Mark P. Beenhakker
Circuit mechanisms of sleep and epilepsy.
Our lab aims to understand how the brain generates complex electrical signals, and how these signals are used to process information. A major extension of this aim is to understand why electrical activity in the brain becomes uncontrollable during certain diseases such as epilepsy. We use electrophysiological, anatomical and computational approaches to resolve these questions.
We primarily focus on cellular- and circuit-level questions in the thalamus, a structure that is generally believed to function as a relay station between the outside world and the cortex. However, the thalamus also plays a critical role in generating rhythmic network activity that is thought to facilitate the consolidation of memories during sleep. Furthermore, seizures associated with some forms of childhood/juvenile epilepsy are thought to be driven by thalamic circuits. Thus, the thalamus is engaged in several different processes, both normal and pathological. Designing experiments to resolve the mechanisms that underlie these processes forms the core of our research.
Current projects in the lab focus on the:
- excessive excitability of thalamic neurons associated with chloride channel dysfunction.
- network-level activity patterns observed in the thalamus during sleep and epilepsy.
- regulation of metabotropic signaling carried out by thalamic neurons.
- Nusbaum M, Beenhakker M. A small-systems approach to motor pattern generation. Nature. 2002;417(6886): 343-50. PMID: 12015615
- Christie A, Stein W, Quinlan J, Beenhakker M, Marder E, Nusbaum M. Actions of a histaminergic/peptidergic projection neuron on rhythmic motor patterns in the stomatogastric nervous system of the crab Cancer borealis. The Journal of comparative neurology. 2003;469(2): 153-69. PMID: 14694531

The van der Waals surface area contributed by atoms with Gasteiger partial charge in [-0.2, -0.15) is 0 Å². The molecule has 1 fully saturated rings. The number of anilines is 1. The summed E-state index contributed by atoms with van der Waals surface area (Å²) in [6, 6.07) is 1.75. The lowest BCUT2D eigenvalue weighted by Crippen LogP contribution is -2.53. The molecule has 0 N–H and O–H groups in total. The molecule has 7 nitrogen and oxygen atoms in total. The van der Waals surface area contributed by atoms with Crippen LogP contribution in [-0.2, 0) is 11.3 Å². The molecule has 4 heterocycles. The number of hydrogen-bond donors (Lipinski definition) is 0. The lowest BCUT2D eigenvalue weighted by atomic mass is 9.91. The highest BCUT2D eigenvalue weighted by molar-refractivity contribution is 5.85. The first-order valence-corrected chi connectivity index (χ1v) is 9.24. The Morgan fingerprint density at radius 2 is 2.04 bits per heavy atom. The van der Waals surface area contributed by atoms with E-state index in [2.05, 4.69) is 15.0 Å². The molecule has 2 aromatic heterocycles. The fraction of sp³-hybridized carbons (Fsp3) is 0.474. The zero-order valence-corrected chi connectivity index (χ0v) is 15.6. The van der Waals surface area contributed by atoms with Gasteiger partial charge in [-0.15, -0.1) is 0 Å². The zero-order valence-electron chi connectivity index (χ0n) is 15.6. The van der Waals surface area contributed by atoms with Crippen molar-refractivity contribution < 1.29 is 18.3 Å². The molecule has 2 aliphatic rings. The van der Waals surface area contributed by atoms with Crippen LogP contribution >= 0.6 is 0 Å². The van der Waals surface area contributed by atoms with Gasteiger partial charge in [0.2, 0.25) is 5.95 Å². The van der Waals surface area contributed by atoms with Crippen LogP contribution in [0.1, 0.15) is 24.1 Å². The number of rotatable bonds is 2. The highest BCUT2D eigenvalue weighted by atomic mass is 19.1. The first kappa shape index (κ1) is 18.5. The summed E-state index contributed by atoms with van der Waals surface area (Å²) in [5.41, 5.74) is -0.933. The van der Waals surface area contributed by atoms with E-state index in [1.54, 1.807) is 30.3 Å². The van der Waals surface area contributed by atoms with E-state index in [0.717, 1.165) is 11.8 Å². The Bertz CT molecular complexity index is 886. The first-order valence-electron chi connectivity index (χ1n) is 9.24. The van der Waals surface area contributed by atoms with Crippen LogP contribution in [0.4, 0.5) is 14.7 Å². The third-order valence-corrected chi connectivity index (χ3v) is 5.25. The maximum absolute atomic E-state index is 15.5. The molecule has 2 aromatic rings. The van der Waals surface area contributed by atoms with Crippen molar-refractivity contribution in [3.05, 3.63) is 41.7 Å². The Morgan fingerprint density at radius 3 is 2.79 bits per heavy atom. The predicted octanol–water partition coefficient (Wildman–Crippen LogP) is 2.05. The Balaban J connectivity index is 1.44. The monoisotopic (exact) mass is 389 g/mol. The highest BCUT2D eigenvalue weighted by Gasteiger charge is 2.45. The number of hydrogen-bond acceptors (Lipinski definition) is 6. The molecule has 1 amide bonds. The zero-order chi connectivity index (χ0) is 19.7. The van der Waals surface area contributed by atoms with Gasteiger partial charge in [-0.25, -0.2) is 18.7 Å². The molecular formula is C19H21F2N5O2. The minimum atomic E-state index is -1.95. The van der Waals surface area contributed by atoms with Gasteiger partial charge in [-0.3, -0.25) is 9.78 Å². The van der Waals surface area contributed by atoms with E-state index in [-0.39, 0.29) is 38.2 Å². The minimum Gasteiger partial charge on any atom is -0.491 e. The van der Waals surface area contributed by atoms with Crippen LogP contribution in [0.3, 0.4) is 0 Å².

- Beenhakker M, Blitz D, Nusbaum M. Long-lasting activation of rhythmic neuronal activity by a novel mechanosensory system in the crustacean stomatogastric nervous system. Journal of neurophysiology. 2003;91(1): 78-91. PMID: 14523066
- Blitz D, Beenhakker M, Nusbaum M. Different sensory systems share projection neurons but elicit distinct motor patterns. The Journal of neuroscience : the official journal of the Society for Neuroscience. 2004;24(50): 11381-90. PMID: 15601944
- Beenhakker M, Nusbaum M. Mechanosensory activation of a motor circuit by coactivation of two projection neurons. The Journal of neuroscience : the official journal of the Society for Neuroscience. 2004;24(30): 6741-50. PMID: 15282277
- Beenhakker M, DeLong N, Saideman S, Nadim F, Nusbaum M. Proprioceptor regulation of motor circuit activity by presynaptic inhibition of a modulatory projection neuron. The Journal of neuroscience : the official journal of the Society for Neuroscience. 2005;25(38): 8794-806. PMID: 16177049
- Beenhakker M, Kirby M, Nusbaum M. Mechanosensory gating of proprioceptor input to modulatory projection neurons. The Journal of neuroscience : the official journal of the Society for Neuroscience. 2007;27(52): 14308-16. PMID: 18160638
- DeLong N, Beenhakker M, Nusbaum M. Presynaptic inhibition selectively weakens peptidergic cotransmission in a small motor system. Journal of neurophysiology. 2009;102(6): 3492-504. PMID: 19828722 | PMCID: PMC2804423
- Bryant A, Li B, Beenhakker M, Huguenard J. Maintenance of thalamic epileptiform activity depends on the astrocytic glutamate-glutamine cycle. Journal of neurophysiology. 2009;102(5): 2880-8. PMID: 19741104 | PMCID: PMC2777838
- Beenhakker M, Huguenard J. Neurons that fire together also conspire together: is normal sleep circuitry hijacked to generate epilepsy? Neuron. 2009;62(5): 612-32. PMID: 19524522 | PMCID: PMC2748990
- Kleiman-Weiner M, Beenhakker M, Segal W, Huguenard J. Synergistic roles of GABAA receptors and SK channels in regulating thalamocortical oscillations. Journal of neurophysiology. 2009;102(1): 203-13. PMID: 19386752 | PMCID: PMC2712277
- Beenhakker M, Huguenard J. Astrocytes as gatekeepers of GABAB receptor function. The Journal of neuroscience : the official journal of the Society for Neuroscience. 2010;30(45): 15262-76. PMID: 21068331 | PMCID: PMC3056552